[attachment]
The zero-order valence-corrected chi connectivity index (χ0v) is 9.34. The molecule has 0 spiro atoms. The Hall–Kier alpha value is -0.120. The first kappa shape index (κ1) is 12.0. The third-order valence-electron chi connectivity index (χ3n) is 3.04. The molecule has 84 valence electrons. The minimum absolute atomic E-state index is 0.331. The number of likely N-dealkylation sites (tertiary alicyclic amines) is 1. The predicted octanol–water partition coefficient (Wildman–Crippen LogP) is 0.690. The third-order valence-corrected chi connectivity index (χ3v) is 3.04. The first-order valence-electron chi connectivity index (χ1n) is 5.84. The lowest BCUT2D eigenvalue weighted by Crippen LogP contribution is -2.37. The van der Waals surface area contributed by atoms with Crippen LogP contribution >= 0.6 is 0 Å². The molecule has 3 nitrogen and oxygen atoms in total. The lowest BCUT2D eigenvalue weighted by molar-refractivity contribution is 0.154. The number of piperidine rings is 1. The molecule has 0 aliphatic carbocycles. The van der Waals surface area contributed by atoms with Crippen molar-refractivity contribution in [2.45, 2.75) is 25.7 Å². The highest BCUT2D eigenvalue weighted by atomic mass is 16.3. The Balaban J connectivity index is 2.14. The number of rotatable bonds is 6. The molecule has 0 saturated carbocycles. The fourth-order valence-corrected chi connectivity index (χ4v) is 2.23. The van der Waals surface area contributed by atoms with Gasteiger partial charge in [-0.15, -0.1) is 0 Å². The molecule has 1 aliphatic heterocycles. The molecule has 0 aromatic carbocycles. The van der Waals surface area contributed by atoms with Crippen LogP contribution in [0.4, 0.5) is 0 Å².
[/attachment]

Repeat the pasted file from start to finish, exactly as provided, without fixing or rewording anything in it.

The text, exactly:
The zero-order valence-corrected chi connectivity index (χ0v) is 9.34. The molecule has 0 spiro atoms. The Hall–Kier alpha value is -0.120. The first kappa shape index (κ1) is 12.0. The third-order valence-electron chi connectivity index (χ3n) is 3.04. The molecule has 84 valence electrons. The minimum absolute atomic E-state index is 0.331. The number of likely N-dealkylation sites (tertiary alicyclic amines) is 1. The predicted octanol–water partition coefficient (Wildman–Crippen LogP) is 0.690. The third-order valence-corrected chi connectivity index (χ3v) is 3.04. The first-order valence-electron chi connectivity index (χ1n) is 5.84. The lowest BCUT2D eigenvalue weighted by Crippen LogP contribution is -2.37. The van der Waals surface area contributed by atoms with Crippen LogP contribution >= 0.6 is 0 Å². The molecule has 3 nitrogen and oxygen atoms in total. The lowest BCUT2D eigenvalue weighted by molar-refractivity contribution is 0.154. The number of piperidine rings is 1. The molecule has 0 aliphatic carbocycles. The van der Waals surface area contributed by atoms with Crippen molar-refractivity contribution in [2.45, 2.75) is 25.7 Å². The highest BCUT2D eigenvalue weighted by atomic mass is 16.3. The Balaban J connectivity index is 2.14. The number of rotatable bonds is 6. The molecule has 0 saturated carbocycles. The fourth-order valence-corrected chi connectivity index (χ4v) is 2.23. The van der Waals surface area contributed by atoms with Gasteiger partial charge in [-0.15, -0.1) is 0 Å². The molecule has 1 aliphatic heterocycles. The molecule has 0 aromatic carbocycles. The van der Waals surface area contributed by atoms with Crippen LogP contribution in [0.4, 0.5) is 0 Å².